COLUMBUS, Ohio (WCMH) — Hospitals around central Ohio are making sure their teams are prepared for the worst by participating in a mass casualty training simulation on Tuesday.

Dozens of people acting patients were brought to the hospitals and the staff were able to respond how they would in real life.

The training was run by the Central Ohio Trauma System (COTS). Each time COTS organizes one of these training courses, it uses a different scenario.

“There could be a train derailment, there could be a mass shooting or a school shooting, there could be a bombing and we need to be prepared to have a surge of patients, and influx of patients,” said Nicholas Kman, an emergency physician at the Ohio State University Wexner Medical Center and also a medical team manager for Ohio Task Force 1. “And we need to know what to do with the existing patients we have in the emergency department of the hospital.”

Tuesday’s situation was a bleacher collapse and had 32 “patients” dropped off from a bus and the hospital staff had to take them inside to treat them as if a real event happened.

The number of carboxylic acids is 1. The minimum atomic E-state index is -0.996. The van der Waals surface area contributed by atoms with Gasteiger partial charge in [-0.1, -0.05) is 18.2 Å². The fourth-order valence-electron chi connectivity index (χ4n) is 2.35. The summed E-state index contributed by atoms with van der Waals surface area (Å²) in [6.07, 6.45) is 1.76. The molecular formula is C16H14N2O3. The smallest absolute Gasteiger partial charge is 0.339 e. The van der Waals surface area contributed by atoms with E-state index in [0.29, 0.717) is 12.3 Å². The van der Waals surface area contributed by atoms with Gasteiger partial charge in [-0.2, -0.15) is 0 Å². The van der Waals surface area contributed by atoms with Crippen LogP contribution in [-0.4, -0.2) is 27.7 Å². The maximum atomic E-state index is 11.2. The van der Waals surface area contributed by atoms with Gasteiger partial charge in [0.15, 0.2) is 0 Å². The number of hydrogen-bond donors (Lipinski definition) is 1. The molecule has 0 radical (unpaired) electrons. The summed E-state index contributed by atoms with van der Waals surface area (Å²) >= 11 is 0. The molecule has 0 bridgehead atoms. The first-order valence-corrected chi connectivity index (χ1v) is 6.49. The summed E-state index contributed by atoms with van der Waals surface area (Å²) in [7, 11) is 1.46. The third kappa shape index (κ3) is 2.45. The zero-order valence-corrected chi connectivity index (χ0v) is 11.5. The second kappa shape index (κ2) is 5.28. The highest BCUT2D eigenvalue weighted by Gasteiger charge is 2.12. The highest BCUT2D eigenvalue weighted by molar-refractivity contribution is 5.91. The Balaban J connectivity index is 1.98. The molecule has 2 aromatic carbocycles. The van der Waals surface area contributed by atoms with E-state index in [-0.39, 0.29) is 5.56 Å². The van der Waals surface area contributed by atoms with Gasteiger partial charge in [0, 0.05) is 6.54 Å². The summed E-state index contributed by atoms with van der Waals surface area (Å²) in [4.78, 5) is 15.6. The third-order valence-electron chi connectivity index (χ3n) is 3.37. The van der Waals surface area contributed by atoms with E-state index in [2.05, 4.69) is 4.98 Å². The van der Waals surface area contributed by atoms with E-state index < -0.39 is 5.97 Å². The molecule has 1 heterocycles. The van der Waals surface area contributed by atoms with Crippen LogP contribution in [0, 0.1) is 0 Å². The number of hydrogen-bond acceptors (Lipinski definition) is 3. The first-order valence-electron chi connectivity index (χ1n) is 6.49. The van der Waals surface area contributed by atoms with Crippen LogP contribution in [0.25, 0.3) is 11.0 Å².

Each patient had a different injury – some required surgery while others were less severe.

Melinda Kizziah, a second-year emergency medicine resident, said those taking part in the training had to assess the patient as quickly as possible and decide what comes next.

“So regardless of what their presenting injury is, you have to assess them top to bottom and figure out what’s going to kill them and what’s going to do this the fastest,” she said.

Kizziah said the exercise helps to devise a plan, build communication and feel the intensity of a mass casualty situation.

“You have to communicate well, you have to know that you trust your team and that involves open communication, making sure you are verbalizing what you need and that they say it back to you,” Kizziah said.

The medical staff hopes the event shows the community they are ready to take on anything that comes their way.

“So these aren’t things that we do every day, even though we deal with a lot of patients,” Kman said. “We don’t have 30 or 40 patients come all at once and have to immediately treat them, so it is really important to practice these drills and to have a good plan.”

Twenty-four hospitals in central Ohio took part in Tuesday’s training.

COTS is planning another large-scale training with a different simulation for some time in September.